How Do I Pay Myself?
Starting a business is a scary venture for anyone. There are risks and so many questions that arise.
The most common question that comes from potential clients and in many social media groups, is “How do I pay myself, now that I am in business?”.
Well it depends. What type of business entity are you? Are you incorporated or a sole proprietorship?
For Sole Proprietorship
A sole proprietorship, also known as a solo entrepreneur, is a type of business entity that is owned and run by one individual and in which there is no legal distinction between the owner and the business.
What this means is that all income you receive is yours and you are taxed on it accordingly as an individual filing personal taxes.
When it comes to paying yourself, you can not be on payroll. You would just withdraw money from the business and it comes out of your owner’s draw. You are taxed on your income minus expenses.
You would not pay EI unless you are on the Special Employment Insurance Benefits program.
There are 6 types of social benefits covered under this program:
- Family Caregiver benefit for children
- Family Caregiver benefit for Adults
- Compassionate Care
Having a sole proprietorship business is one of the easiest businesses when it comes to paying yourself.
There are two options in paying yourself as an owner of an incorporation, which is explored below:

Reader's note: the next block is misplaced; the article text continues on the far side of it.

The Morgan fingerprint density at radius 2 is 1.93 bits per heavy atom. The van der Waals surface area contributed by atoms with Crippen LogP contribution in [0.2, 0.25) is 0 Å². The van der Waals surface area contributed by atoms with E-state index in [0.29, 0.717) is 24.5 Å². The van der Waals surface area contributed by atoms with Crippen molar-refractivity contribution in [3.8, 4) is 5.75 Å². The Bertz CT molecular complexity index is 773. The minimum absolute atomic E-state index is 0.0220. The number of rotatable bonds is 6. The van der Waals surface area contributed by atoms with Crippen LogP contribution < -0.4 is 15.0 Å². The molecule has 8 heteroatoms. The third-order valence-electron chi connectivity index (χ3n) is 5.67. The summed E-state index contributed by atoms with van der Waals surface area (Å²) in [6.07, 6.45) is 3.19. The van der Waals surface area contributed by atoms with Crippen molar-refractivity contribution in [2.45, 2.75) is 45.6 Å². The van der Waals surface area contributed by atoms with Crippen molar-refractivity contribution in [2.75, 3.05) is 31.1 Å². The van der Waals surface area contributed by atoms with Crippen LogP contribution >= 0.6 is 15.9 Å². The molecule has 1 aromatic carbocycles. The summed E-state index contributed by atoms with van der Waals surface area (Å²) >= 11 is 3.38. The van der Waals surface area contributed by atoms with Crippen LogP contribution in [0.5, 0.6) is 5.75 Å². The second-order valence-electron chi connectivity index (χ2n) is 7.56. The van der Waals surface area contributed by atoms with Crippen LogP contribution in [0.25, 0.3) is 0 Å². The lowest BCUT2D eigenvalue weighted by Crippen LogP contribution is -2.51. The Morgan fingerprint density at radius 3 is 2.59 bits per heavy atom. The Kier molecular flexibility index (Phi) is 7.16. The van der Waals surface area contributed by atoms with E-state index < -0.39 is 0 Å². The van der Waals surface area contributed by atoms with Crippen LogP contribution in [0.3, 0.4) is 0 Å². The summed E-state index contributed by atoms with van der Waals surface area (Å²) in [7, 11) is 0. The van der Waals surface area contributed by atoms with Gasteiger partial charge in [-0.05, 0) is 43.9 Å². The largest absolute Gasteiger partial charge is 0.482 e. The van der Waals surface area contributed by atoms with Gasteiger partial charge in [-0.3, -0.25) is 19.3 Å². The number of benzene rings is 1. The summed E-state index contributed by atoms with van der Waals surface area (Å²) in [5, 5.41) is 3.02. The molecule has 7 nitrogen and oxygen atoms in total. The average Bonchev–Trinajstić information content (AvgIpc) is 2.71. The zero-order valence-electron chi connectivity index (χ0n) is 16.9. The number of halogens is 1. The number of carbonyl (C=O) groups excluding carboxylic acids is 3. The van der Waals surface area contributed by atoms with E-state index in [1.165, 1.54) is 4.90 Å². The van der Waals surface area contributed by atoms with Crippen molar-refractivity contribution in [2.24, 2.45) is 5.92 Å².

- Payroll To pay yourself a wage you need to register a payroll account with Canada Revenue Agency – CRA, and each time you are paid source deductions are deducted except for EI. Again you would need to register for the special program shared above. Your source deductions are then due on a monthly basis. The great thing about being on payroll is that you can adjust to your needs but your taxes are already deducted.
Having a T4 income will allow you as the business owner to continue to invest in RRSPs, collect particular credits such as the child tax benefit, and make it easier when applying for financing as well.
- Dividends Depending on your personal situation (such as, if you do not have kids) you may not need to apply for financing. You may prefer to take dividends. Dividends are taxes at a lower rate than salary, a simple process to pay yourself and dividends can be declared at any time.
Some disadvantages are that you will not have income for investments such as RRSPs and you will not be able to claim other personal income tax deductions for expenses such as child care.
As a Business Owner, how you pay yourself is a personal decision that should be made based on your financial situation, as well as those that benefit you the most.
Our team at Censea consists of Certified Bookkeepers and Designated Accountants, giving you peace of mind that your books and your business are well taken care of.
~ Jennifer, CPB